You read Balthasar? What you said at the end echoes of him: “Hell is to be contemplated strictly as a matter which concerns me alone. As part of the spiritual life it belongs behind the ‘closed door’ of my own room. From the standpoint of living faith, I cannot fundamentally believe in anyone’s damnation but my own; as far as my neighbor is concerned, the light of resurrection can never be so obscured that I would be allowed or obliged to stop hoping for him.”


    • Have not read Balthasar, but now I might have to. And I have met plenty of people who will insist that Anne Frank and Hitler WERE the same, in that they both had the same sinful nature, but one obviously caused more earthly consequences than the other. If Hitler repented and accepted Christ before he died, he could have gone to heaven while Anne Frank, who presumably died a Jew, would go to hell.

      This paired side by side with God’s infinite mercy. As much as I’d like to believe that God’s justice system is indescribably more advanced than mine, I’d be lying if I said it didn’t disturb me. And so I keep reading, keep discussing, keep praying, because I’m not one to half-ass anything or quit because it’s difficult.


      • “And I have met plenty of people who will insist that Anne Frank and Hitler WERE the same, in that they both had the same sinful nature, but one obviously caused more earthly consequences than the other. If Hitler repented and accepted Christ before he died, he could have gone to heaven while Anne Frank, who presumably died a Jew, would go to hell.”

        This disturbs me too, Beth. More than that, it’s just plain disgusting and offensive to the victims of the Holocaust, Jewish and otherwise.

        As for me, I sometimes struggle mightily with the fear of eternal torment. I tend to believe in hell because I would not like to go through life not believing in hell, and end up there due to self-deception. On the level of Hitler’s punishment I find the doctrine of eternal torment absolutely fitting and just. Yet on Anne Frank’s level I find it unfair and disturbing. I’ve been told, you accept Jesus’ sacrifice on the cross for your sins, and if you don’t you face separation from God and eternal torment in hell – and the Lake of Fire after the Great White Throne Judgment. I’ve also heard that there are different degrees of punishment in hell – like, if both Hitler and Anne Frank went to hell, Hitler would be punished far more severely than Anne Frank because he did so much more evil in his life, but they’d both be punished for being unrepentant sinners because neither one was covered with the righteousness of Christ which covers the sinner after they have repented of sin and turned to Christ (the thought of Anne Frank being in hell with that creature makes me wince).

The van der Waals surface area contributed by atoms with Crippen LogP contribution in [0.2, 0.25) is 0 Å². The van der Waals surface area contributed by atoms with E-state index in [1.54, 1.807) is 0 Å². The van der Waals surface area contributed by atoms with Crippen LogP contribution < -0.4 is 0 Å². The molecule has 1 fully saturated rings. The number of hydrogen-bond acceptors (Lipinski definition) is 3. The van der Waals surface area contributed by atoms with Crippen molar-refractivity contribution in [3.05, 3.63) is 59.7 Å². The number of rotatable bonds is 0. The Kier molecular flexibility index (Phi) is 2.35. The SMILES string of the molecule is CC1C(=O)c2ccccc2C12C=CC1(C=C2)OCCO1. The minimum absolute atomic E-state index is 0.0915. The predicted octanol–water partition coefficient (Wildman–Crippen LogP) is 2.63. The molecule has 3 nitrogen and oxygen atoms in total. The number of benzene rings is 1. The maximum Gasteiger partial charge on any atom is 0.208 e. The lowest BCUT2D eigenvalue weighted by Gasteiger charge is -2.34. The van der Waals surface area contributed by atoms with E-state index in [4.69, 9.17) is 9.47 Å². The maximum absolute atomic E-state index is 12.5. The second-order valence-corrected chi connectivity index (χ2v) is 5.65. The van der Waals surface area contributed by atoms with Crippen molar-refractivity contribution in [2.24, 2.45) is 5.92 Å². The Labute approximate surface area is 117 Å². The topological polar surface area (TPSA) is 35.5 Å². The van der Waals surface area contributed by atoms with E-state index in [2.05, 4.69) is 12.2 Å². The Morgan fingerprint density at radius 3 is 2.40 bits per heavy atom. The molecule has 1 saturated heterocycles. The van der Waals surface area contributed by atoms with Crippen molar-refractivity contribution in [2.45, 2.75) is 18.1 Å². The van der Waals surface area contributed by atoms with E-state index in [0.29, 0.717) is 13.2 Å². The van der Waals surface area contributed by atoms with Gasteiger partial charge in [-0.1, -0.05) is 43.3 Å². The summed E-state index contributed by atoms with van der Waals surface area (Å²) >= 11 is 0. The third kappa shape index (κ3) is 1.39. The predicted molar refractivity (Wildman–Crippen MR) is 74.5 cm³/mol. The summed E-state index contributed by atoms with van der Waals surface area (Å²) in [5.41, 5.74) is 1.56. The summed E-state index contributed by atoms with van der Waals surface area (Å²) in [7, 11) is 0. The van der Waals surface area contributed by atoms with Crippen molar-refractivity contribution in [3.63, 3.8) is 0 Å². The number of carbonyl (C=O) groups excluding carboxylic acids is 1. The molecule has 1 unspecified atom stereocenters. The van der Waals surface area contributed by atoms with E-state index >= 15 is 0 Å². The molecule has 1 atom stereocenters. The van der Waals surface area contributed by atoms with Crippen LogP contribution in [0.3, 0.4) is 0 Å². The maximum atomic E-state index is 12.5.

What I’ve been taught about eternal punishment of the wicked makes sense to me but I wonder about how fair it is. Yet I wonder if annihilation is not eternal punishment. What worse punishment would there be than being eternally snuffed out, ceasing to exist? If Hitler and Anne Frank faced the same fate that would equally be unjust, because Hitler deserves to suffer for eternity for what he did and never be snuffed out of pain into a blissful non-existence.

        Now for something personal: Jonathan Edwards discusses hell in his sermon “Sinners in the Hands of an Angry God”. That sermon was used as a bully club over my head when I did something naughty once and I’ve been triggered every time I’ve heard it mentioned or referenced (especially by the people who punished me) ever since, to the point where I caused a scene over it at a home group 😦

        I wish I knew how to overcome these triggers. The people who hurt me think the triggers are good, because they are showing the convicting work of God in my heart or some such nonsense. But they’re bad, because I don’t want them to have power over me. Could someone please tell me how to overcome these triggers so I can calmly accept hearing quotes or references from that particular sermon? Thanks.